Plaintiff brought this action to recover for personal injuries based on two counts. The first count alleged an assault by the defendant upon the plaintiff, with resulting injuries and damages, both compensatory and punitive.[1] The second count alleged negligence committed with such a reckless disregard of the consequence thereof as to constitute gross negligence, thereby entitling plaintiff to punitive damages. Defendant impleaded Indiana Lumbermens Mutual Insurance Company (the company) seeking indemnity based on an insurance policy in which the company agreed to pay on defendant's behalf all sums which he became legally obligated to pay as damages for bodily injury. The policy had a clause that excluded coverage for intentional bodily injuries caused by the defendant. On special interrogatories the jury found:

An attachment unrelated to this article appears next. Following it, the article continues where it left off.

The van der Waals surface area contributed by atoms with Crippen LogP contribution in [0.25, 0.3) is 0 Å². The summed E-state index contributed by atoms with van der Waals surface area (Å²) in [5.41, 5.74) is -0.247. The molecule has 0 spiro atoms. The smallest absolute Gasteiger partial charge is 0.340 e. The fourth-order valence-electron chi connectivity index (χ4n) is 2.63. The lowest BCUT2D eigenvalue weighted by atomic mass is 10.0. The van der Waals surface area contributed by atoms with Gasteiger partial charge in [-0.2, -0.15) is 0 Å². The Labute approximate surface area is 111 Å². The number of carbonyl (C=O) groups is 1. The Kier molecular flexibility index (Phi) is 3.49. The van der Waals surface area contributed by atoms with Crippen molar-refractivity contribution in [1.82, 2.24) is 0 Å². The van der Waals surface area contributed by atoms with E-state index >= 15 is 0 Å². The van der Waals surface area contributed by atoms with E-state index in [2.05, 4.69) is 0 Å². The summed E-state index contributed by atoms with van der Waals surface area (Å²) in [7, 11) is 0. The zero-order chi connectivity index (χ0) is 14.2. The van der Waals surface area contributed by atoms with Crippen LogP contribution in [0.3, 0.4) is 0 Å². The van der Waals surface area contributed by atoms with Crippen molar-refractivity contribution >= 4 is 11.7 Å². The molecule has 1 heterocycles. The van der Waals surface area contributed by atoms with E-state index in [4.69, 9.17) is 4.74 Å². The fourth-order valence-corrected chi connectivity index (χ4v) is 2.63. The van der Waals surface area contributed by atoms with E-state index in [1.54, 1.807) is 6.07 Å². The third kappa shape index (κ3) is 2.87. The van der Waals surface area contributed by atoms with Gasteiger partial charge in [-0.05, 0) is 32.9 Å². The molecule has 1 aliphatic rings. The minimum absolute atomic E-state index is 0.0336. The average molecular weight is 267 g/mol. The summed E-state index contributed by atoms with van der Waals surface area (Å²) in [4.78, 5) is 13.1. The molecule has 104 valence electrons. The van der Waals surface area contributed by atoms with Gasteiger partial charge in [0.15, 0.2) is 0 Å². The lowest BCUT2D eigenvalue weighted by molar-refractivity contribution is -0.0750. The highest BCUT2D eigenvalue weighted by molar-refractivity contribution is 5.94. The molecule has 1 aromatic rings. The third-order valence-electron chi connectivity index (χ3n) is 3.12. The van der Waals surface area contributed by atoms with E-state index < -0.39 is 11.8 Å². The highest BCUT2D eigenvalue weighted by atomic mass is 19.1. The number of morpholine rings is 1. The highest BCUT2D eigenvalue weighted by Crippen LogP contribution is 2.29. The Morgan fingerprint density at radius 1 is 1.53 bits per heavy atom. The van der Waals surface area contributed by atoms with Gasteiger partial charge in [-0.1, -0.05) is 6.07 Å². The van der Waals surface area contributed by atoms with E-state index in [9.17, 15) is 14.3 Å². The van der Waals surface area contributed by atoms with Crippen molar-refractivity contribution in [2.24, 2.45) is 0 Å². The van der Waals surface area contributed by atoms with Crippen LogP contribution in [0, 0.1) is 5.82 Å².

1. That defendant assaulted plaintiff; 2. That plaintiff did not provoke the assault; 3. That the assault was a direct cause of plaintiff's injuries; 4. That defendant was negligent; 5. That the negligence of defendant was a direct cause of plaintiff's injuries; 6. That plaintiff was not negligent; 7. That plaintiff sustained compensatory damages in the sum of $29,510.00; 8. That defendant should be punished for his act by way of punitive damages in the sum of $4,000.00.

The jury also found on a separate interrogatory relating to the liability of the company that defendant did not intentionally cause plaintiff's injuries.

On the basis of this verdict, the trial court ordered judgment for plaintiff of $29,510 compensatory damages, plus $4,000 punitive damages. However, the court found that there was no coverage under the insurance policy because of the exclusionary clause and dismissed the third-party action against the company. The court also made findings:

"That the assault was the direct cause of the plaintiff's claimed injuries and damages. * * * * * * "That the defendant Webber's conduct constituting both assault and negligence was such that he should be punished by punitive damages."